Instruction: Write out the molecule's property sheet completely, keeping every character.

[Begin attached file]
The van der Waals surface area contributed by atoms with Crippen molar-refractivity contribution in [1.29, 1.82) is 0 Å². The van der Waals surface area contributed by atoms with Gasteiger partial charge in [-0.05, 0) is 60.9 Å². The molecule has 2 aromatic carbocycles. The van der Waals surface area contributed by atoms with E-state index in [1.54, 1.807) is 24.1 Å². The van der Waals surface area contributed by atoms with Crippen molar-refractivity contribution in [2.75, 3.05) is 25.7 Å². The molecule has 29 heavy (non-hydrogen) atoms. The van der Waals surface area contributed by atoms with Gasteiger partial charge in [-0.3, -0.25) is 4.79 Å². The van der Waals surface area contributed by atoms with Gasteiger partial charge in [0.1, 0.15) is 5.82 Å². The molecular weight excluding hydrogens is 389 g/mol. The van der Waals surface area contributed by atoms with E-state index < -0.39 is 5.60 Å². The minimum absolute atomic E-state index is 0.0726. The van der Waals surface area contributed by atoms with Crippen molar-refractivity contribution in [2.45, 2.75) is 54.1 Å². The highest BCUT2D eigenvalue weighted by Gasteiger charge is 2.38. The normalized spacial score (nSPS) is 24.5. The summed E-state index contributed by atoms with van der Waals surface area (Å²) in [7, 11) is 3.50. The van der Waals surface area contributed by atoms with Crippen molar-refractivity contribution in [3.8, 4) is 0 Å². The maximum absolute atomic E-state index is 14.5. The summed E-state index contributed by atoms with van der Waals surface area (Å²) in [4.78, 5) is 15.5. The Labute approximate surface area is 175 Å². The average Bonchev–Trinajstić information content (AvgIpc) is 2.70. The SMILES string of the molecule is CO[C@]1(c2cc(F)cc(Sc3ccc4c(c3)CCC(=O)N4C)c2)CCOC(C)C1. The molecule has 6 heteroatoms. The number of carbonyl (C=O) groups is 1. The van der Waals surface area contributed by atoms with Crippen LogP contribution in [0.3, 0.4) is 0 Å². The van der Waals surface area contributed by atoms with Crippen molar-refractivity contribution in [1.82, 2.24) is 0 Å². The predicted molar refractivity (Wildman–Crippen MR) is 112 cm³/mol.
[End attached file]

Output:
The van der Waals surface area contributed by atoms with Crippen molar-refractivity contribution in [1.29, 1.82) is 0 Å². The van der Waals surface area contributed by atoms with Gasteiger partial charge in [-0.05, 0) is 60.9 Å². The molecule has 2 aromatic carbocycles. The van der Waals surface area contributed by atoms with E-state index in [1.54, 1.807) is 24.1 Å². The van der Waals surface area contributed by atoms with Crippen molar-refractivity contribution in [2.75, 3.05) is 25.7 Å². The molecule has 29 heavy (non-hydrogen) atoms. The van der Waals surface area contributed by atoms with Gasteiger partial charge in [-0.3, -0.25) is 4.79 Å². The van der Waals surface area contributed by atoms with Gasteiger partial charge in [0.1, 0.15) is 5.82 Å². The molecular weight excluding hydrogens is 389 g/mol. The van der Waals surface area contributed by atoms with E-state index < -0.39 is 5.60 Å². The minimum absolute atomic E-state index is 0.0726. The van der Waals surface area contributed by atoms with Crippen molar-refractivity contribution in [2.45, 2.75) is 54.1 Å². The highest BCUT2D eigenvalue weighted by Gasteiger charge is 2.38. The normalized spacial score (nSPS) is 24.5. The summed E-state index contributed by atoms with van der Waals surface area (Å²) in [7, 11) is 3.50. The van der Waals surface area contributed by atoms with Crippen molar-refractivity contribution in [3.8, 4) is 0 Å². The maximum absolute atomic E-state index is 14.5. The summed E-state index contributed by atoms with van der Waals surface area (Å²) in [4.78, 5) is 15.5. The Labute approximate surface area is 175 Å². The average Bonchev–Trinajstić information content (AvgIpc) is 2.70. The SMILES string of the molecule is CO[C@]1(c2cc(F)cc(Sc3ccc4c(c3)CCC(=O)N4C)c2)CCOC(C)C1. The molecule has 6 heteroatoms. The number of carbonyl (C=O) groups is 1. The van der Waals surface area contributed by atoms with Crippen LogP contribution in [0.3, 0.4) is 0 Å². The van der Waals surface area contributed by atoms with Crippen molar-refractivity contribution in [1.82, 2.24) is 0 Å². The predicted molar refractivity (Wildman–Crippen MR) is 112 cm³/mol.